Miranda – Two months too late, but better late than never. Whether Miranda will still be around in 2018 is an open question – he’ll be one of a number of center-backs in their early thirties. But he should definitely be in consideration for the Copa America, and I expect him to start against Colombia. Let’s hope he has a better result than the last time he featured under Dunga, when he was largely blamed for a 2-1 defeat to Bolivia back in 2009.
Marquinhos – Another small surprise, as he had previously been called up for the U-23 team by Gallo. That said, this is really a no brainer. Marquinhos is still raw and hasn’t been able to nail down a consistent starting spot for PSG yet, but he’s shown real flashes of brilliance, especially while at Roma. He’s a wonderful athlete and should be a mainstay for years to come.
Gil – The player I know the least about. He has a good reputation at Corinthians, and while I’ve only seen him a handful of times, he always looked solid enough. Still, at age 27, there’s not much room to grow, and I don’t see him sticking with the team for long. Too many other options are either more talented or more experienced. An inoffensive choice, if a little bit of a waste.
Danilo – As previously stated, I’m no great fan of Danilo. He’s always been fantastic going forward, whether at Santos, Porto, or for Brazil. But this same quality has also made him extremelyprone to defensive lapses. Positional acumen was never his strong suit; the knowledge about when to get forward is his constant weakness. Two seasons at Porto have cured these deficits only slightly, at least from what I have seen.
Still, he’s only 23, so there’s room for improvement. And with Rafinha injured, Rafael’s career at a stand-still, and Fabinho on the Olympic team, Danilo’s selection was obvious, expected, and perfectly acceptable. At the very least, Neymar won’t have to be too sad at losing his buddy, Dani Alves.
Maicon – Disclaimer: I am a Maicon homer. I love watching him play, and I never italicize that word unless I really mean it. That said, I think Maicon had a good World Cup. Not a great one, certainly not on par with four years ago. But he kept his flank relatively quiet, which is more than either Alves or Marcelo can say, and his overlapping runs continue to be a weapon.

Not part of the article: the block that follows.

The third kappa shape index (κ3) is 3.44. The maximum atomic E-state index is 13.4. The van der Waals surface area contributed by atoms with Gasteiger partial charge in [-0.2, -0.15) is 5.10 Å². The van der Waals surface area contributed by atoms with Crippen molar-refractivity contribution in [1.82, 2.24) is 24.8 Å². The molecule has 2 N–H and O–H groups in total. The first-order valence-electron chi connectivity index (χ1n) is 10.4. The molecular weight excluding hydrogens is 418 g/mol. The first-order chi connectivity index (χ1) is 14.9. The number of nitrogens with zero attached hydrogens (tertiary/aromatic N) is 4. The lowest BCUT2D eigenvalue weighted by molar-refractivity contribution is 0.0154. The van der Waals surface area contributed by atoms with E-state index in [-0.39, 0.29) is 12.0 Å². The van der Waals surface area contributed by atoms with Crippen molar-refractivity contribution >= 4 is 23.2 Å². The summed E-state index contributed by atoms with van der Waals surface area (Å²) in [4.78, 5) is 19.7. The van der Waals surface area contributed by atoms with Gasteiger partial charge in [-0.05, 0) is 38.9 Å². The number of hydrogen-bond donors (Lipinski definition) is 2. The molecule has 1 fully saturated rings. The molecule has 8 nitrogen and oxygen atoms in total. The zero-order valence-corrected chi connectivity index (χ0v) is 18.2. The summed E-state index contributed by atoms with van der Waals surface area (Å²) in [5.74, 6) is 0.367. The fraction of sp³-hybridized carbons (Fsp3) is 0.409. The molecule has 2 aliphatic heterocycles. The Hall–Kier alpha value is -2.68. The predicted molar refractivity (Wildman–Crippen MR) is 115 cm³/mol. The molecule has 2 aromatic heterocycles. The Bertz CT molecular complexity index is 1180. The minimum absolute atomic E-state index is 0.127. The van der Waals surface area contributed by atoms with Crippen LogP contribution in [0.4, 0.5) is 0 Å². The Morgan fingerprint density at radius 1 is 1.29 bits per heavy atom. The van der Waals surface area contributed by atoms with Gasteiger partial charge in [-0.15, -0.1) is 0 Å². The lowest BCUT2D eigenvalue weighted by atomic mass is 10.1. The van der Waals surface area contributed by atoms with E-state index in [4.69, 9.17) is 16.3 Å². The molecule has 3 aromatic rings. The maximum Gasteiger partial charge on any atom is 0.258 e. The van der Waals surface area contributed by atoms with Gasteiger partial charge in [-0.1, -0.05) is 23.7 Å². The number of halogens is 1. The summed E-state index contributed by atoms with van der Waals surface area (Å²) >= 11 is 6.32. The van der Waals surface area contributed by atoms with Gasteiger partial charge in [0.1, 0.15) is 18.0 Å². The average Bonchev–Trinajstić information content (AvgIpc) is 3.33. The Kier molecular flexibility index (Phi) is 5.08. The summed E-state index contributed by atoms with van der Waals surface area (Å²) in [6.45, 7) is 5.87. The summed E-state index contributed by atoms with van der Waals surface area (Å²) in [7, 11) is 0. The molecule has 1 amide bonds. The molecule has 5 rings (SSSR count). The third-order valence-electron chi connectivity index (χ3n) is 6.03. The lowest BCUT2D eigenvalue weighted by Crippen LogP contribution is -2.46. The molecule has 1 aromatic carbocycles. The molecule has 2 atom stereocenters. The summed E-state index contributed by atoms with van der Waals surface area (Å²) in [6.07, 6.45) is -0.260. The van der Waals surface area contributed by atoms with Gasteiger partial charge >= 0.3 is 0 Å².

There’s almost no chance Maicon will be around in 2018, but he can still play a role in the Copa America if he remains healthy, and it’s important to have some veteran leadership in the team. Really, there’s no better mentor for Danilo.
More than anything, though, I’m happy with Maicon’s selection simply because it means the end (maybe?) of Dani Alves. Alves was a very good player for a very long time, but his game has slipped badly, both physically and mentally. He’s coasted on his reputation for too long, so I’ll take his exclusion as a sign that Dunga realizes this.
The honor of playing right-back for Brazil is one of the most prestigious in all of international football. From Djalma Santos to Carlos Alberto to Cafu, the position has cemented the status of many a legend. Maicon and Dani Alves aren’t quite at that level, but both filled the role admirably for almost a decade. Only one of them deserves to continue for a little while longer, though, and it’s to Dunga’s credit that he seems to recognize which one that is.
Side note: Since the World Cup, I’ve given more thought to the full-back position than any other, and am in the process of re-shaping my opinion on what the future holds for it. Look for an article on the subject sometime in spring of 2017.
Filipe Luis – As an all-around left-back, he’s one of the two or three best in the world. As a defensive left-back, he’s number one. Scolari shouldn’t have left him off; it would have been a crime for Dunga to do so.
Alex Sandro – Filipe will be 33 when the next World Cup comes around. That doesn’t necessarily mean anything, because there have been some great World Cup performances by full-backs in their thirties. Still, if Filipe Luis is no longer at the top of his game by 2018, Alex Sandro is probably the frontrunner for the job.
Sandro likes to get forward, but I’ve always felt he shows a bit more discretion about when to do so than Danilo. He’s a lung-buster of a player, and even when he does get caught out of position, can usually recover in time. I’m a bit more enthusiastic about him than Danilo, but the prospect of having both flanks manned by club teammates is enticing.
Luis Gustavo – A shaky World Cup, and a disastrous performance against Germany where he provided almost no defensive cover at all…which is essentially his entire job. But you simply cannot judge a player based on one game, no matter how important that game was. At the end of the day, it’s important to formulate your opinions based on a player’s entire body of work. In Gustavo’s case, that body of work is rock solid. His arrival on the scene was a major turning point for Scolari’s Brazil.
As anxious as I am for Brazil to reclaim its status as a premier passing team, which Gustavo doesn’t really help with, we can’t ignore the lessons of the 1990’s. To be a winning team, one must be defensively organized, and if Brazil is to continue the tradition of attacking fullbacks – which Dunga was a big an advocate of– you must have someone in the midfield that can provide defensive cover.
Long-term, I’d prefer to see Fernando Reges in this position. Fernando brings a little less steel but a little more subtlety, and he has a greater range of passing. But Gustavo is too good at what he does to be dropped, and I’m happy that Dunga sees his worth.
Fernandinho – A horrible, horrible match against Germany, but would Brazil have even gotten that far without him? Probably not. For starters, his introduction against Cameroon solidified Group A. (Remember, if Brazil had failed to top the group, they probably would have lost to Holland in the next round.)
Against Colombia, Fernandinho put in a masterful performance. Some commentators have accused him of being too rough on golden boy James Rodriguez (who himself was no saint), but for the first seventy minutes, he shadowed and shackled the Colombian wunderkind better than anyone else in the tournament. And his passing was simply first class – no one else on the team was as quick, accurate, and proactive with the ball as Fernandinho.